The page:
What Tests Do Children Take at Primary School?
Throughout primary school, your child will be required to sit various tests to gauge their academic ability and determine their eligibility for a place at grammar school. Sometimes it can feel like there are too many exams to keep up with, so we’ve created this post to help you stay informed on the various primary school tests that your child will need to take.
Name: Early Years Foundation Stage profile
Years: Reception Year
Age: 4-5 Years
The Early Years Foundation Stage (EYFS) is a summary of your child’s development throughout their reception year. The EYFS is assessed by your child’s class teacher and aims to monitor their development to help them transition to Year 1 more easily.
Although not a ‘test’ as such, the EYFS does measure your child’s ability in 17 different areas, known as Learning Goals (LGs). These areas include communication and language development, physical development, and personal, social and emotional development.
Assessment is based on how your child interacts and communicates with other children, how they perform in certain tasks and how they play. Sometimes, observations are planned and teachers will set up different scenarios in order to monitor progress. Other times, observation will be an ongoing process.
Every time the teacher sees your child meeting one of the Learning Goals, they will record it against your child’s record. Every child is given an equal opportunity to demonstrate these Learning Goals during class activities or one-to-one interaction with the teacher.
In 2016, there was plans to introduce a baseline test for primary children in the UK but the proposal was scrapped as the test was incomparable to other testing methods.
Name: Phonics Test
Age: 5 to 6 years
Phonics tests help gauge a child’s reading ability
Phonics is a way of developing a child’s reading ability by focusing on the sound of words. It helps children to read, write and spell. At the end of KS1, your child will take a test one-to-one with their class teacher and will be asked to read written words out loud. Their ability to sound out the words will determine whether or not they need more assistance.
Children who are able to grasp the basics of phonics tend to learn to read quicker and have a good understanding of language. Phonics tests are used in primary schools throughout England and are regarded as the best method for assessing reading ability in early years pupils.
Phonics is taught in stages from KS1 to KS2 and can shape a child’s enjoyment of reading later in their school life. Parents that read to their children from an early age also offer them significant linguistic benefits in school.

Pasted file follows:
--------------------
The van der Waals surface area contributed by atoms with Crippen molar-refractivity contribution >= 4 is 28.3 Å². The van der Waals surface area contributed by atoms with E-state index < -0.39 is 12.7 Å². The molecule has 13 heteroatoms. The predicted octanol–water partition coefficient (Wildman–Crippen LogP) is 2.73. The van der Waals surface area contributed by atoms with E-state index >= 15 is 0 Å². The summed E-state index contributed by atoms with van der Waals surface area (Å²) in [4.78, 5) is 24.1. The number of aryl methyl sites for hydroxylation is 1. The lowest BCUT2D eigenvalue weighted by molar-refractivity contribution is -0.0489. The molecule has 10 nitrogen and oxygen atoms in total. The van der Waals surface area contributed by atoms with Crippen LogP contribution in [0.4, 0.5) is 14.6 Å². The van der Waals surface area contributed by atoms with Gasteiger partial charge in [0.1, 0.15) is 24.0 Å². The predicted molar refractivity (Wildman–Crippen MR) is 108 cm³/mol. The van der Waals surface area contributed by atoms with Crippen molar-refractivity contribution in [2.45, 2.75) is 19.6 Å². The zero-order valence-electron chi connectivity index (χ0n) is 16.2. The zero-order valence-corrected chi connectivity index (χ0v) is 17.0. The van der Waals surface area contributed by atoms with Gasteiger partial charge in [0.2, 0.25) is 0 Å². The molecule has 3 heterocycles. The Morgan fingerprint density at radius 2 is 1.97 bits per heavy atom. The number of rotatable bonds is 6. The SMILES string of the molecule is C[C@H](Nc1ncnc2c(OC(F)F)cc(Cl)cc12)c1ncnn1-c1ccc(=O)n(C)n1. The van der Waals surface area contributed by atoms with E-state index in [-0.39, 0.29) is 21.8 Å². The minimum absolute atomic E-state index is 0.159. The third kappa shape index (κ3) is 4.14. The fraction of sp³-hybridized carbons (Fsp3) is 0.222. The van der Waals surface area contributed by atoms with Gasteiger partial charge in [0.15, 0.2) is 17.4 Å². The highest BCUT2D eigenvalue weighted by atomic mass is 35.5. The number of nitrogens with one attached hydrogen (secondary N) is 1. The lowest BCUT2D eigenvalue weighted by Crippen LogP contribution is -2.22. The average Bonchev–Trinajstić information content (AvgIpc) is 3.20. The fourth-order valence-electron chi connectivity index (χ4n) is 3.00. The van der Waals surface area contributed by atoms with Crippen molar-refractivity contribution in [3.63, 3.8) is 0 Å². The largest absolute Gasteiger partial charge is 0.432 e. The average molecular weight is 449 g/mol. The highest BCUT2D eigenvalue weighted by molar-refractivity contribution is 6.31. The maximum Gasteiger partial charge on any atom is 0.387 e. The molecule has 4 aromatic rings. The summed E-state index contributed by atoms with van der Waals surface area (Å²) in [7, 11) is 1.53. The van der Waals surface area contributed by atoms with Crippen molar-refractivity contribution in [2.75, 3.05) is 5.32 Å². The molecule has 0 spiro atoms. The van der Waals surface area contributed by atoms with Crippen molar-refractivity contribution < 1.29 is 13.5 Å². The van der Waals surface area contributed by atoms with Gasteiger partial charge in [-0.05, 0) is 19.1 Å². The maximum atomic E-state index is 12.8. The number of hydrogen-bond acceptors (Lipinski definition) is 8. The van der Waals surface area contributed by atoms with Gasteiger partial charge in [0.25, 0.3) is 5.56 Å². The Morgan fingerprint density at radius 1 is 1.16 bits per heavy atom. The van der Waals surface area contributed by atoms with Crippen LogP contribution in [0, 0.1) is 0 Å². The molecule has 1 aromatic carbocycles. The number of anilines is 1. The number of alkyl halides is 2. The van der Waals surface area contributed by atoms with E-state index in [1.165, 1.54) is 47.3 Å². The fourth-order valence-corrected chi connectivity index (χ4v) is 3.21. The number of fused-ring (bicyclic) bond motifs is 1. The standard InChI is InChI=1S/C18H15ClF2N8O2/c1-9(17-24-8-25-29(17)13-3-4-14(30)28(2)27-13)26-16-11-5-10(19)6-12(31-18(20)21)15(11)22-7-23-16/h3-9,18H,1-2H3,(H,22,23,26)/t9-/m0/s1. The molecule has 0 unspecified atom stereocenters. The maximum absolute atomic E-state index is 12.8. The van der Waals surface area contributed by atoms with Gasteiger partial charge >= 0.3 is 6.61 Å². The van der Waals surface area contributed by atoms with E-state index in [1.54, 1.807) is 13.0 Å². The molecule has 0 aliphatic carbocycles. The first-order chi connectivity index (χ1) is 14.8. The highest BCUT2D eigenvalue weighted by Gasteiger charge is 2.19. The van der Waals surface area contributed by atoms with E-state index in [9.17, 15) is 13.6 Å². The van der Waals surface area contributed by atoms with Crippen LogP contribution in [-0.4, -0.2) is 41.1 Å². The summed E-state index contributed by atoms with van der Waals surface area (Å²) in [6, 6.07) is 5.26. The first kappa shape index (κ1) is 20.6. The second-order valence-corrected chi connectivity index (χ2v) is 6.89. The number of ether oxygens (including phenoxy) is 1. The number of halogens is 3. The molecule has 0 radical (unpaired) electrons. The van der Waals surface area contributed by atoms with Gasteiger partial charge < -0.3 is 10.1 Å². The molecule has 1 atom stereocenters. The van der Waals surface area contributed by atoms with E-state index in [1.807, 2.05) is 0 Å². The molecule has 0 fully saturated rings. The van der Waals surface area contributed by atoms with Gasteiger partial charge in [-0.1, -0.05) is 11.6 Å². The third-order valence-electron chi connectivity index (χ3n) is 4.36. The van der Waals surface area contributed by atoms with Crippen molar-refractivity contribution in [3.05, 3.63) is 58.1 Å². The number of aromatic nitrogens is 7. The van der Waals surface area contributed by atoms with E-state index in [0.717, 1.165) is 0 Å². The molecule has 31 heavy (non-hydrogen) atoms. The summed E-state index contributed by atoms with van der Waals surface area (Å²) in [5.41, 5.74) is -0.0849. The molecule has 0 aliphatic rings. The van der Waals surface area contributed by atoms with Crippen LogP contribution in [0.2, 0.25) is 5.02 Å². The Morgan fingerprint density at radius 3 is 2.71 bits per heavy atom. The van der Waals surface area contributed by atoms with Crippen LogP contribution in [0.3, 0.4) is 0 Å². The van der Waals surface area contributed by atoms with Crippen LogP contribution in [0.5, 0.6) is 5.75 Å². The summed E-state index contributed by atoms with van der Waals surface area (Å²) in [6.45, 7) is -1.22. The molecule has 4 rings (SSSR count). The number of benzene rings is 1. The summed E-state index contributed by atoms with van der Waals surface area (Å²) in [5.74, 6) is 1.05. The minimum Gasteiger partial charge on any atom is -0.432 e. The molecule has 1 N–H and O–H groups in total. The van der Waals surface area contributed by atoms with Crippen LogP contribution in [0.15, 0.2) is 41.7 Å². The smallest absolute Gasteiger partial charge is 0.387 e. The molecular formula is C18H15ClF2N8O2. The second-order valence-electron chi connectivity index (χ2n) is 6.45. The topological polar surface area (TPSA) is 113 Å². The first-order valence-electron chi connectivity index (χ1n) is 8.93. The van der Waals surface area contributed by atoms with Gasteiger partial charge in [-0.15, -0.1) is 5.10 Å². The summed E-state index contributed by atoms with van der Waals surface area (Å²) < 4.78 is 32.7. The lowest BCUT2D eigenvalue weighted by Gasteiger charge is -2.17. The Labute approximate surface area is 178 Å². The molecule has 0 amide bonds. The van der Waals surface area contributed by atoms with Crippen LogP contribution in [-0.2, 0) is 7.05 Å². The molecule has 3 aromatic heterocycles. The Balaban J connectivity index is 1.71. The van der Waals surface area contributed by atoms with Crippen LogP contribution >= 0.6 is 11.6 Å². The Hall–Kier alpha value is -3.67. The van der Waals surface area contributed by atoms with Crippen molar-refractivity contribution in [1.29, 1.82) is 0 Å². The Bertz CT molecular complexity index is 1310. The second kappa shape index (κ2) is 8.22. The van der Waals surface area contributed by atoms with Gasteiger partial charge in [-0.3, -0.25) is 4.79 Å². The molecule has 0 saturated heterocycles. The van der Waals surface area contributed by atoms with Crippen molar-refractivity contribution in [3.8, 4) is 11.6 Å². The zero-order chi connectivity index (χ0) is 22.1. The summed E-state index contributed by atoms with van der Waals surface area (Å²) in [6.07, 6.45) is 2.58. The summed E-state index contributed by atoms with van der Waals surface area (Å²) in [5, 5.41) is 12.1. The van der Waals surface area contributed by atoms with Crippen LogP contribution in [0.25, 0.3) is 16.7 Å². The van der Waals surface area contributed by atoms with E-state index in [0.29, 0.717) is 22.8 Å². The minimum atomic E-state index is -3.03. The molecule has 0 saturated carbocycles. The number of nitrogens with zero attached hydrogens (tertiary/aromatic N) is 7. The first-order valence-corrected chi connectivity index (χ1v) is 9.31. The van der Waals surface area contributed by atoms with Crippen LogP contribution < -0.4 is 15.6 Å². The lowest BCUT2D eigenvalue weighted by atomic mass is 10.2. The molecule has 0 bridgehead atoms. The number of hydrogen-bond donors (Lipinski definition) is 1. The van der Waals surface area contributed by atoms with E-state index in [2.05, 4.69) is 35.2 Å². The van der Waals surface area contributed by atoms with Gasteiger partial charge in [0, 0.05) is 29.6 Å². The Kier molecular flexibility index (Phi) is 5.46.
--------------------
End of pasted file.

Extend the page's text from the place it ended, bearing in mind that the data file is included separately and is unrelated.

Years: KS2 and Year 6
Age: 6 to 7 years and 10 to 11 years
As of 2016, primary school children in Year 2 and Year 6 are required to take new Standard Attainment Tests (SATs) in keeping with the revised national curriculum. They are tested in reading, spelling, punctuation, grammar and Maths. Until recently, tests were graded on levels but now, parents are given their children’s raw scores alongside an indication of the national average.
At the end of Year 6, children sit SATs in the same subjects. The tests are marked externally and your child’s results will be used alongside teacher assessments to provide an overview of your child’s level of attainment.
Name: The 11 Plus
Years: Year 6
Age: 10 to 11 years
11+ exams are taken in Year 6 and are a standard point at which children are tested for entry to selective secondary schools. Testing at 11 Plus level is an assessment method used by both independent and grammar schools, but the way in which they test and when they hold their tests, can differ.
Tests vary widely (from independent to independent, and from independent to grammar school) but generally cover four main areas:
- Maths (also referred to as Numerical Reasoning)
- Verbal Reasoning (not tested by all schools)
- Non-Verbal Reasoning (not tested by all schools)
Whilst the style of papers and questions differ from school to school, the core maths and English knowledge and concepts being tested are broadly the same.
Many independent schools set their own papers and/or use a combination of papers, including their own, some written by the standard exam writing boards and some commissioned specifically for them but from these companies. Grammar schools tend to use standard papers written by the same companies, but the style of paper will differ.
A variety of 11 Plus practice papers are available to buy from Exam Papers Plus
Some papers will be multiple-choice papers whilst others will require full sentence answers. Some schools will not test in Non-Verbal Reasoning and others will; and some may include a creative writing component. It is essential that you research what test format the schools you are applying for use.
Do not waste time working on Non-Verbal Reasoning for example if it is not going to be tested!
Many schools require children to pass a first round of tests before sitting a second round or being asked back for the second stage of the process, which could include further written papers, an interview and/or group activity assessment.